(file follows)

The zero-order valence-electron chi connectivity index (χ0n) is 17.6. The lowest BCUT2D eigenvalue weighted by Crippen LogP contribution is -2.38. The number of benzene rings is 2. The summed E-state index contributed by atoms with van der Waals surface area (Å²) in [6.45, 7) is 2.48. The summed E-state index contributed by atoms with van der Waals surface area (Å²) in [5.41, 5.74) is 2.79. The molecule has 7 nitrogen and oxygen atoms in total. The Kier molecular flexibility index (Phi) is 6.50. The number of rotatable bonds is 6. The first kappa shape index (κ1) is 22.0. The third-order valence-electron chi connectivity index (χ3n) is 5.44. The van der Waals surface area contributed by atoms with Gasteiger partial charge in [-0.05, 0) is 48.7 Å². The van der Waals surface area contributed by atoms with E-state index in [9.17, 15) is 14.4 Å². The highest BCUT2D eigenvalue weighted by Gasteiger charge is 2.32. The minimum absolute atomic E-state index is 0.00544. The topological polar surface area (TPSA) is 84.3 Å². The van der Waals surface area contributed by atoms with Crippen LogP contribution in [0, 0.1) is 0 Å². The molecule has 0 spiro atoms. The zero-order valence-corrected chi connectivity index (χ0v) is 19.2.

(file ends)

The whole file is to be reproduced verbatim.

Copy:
The zero-order valence-electron chi connectivity index (χ0n) is 17.6. The lowest BCUT2D eigenvalue weighted by Crippen LogP contribution is -2.38. The number of benzene rings is 2. The summed E-state index contributed by atoms with van der Waals surface area (Å²) in [6.45, 7) is 2.48. The summed E-state index contributed by atoms with van der Waals surface area (Å²) in [5.41, 5.74) is 2.79. The molecule has 7 nitrogen and oxygen atoms in total. The Kier molecular flexibility index (Phi) is 6.50. The number of rotatable bonds is 6. The first kappa shape index (κ1) is 22.0. The third-order valence-electron chi connectivity index (χ3n) is 5.44. The van der Waals surface area contributed by atoms with Gasteiger partial charge in [-0.05, 0) is 48.7 Å². The van der Waals surface area contributed by atoms with E-state index in [9.17, 15) is 14.4 Å². The highest BCUT2D eigenvalue weighted by Gasteiger charge is 2.32. The minimum absolute atomic E-state index is 0.00544. The topological polar surface area (TPSA) is 84.3 Å². The van der Waals surface area contributed by atoms with Crippen LogP contribution in [0, 0.1) is 0 Å². The molecule has 0 spiro atoms. The zero-order valence-corrected chi connectivity index (χ0v) is 19.2.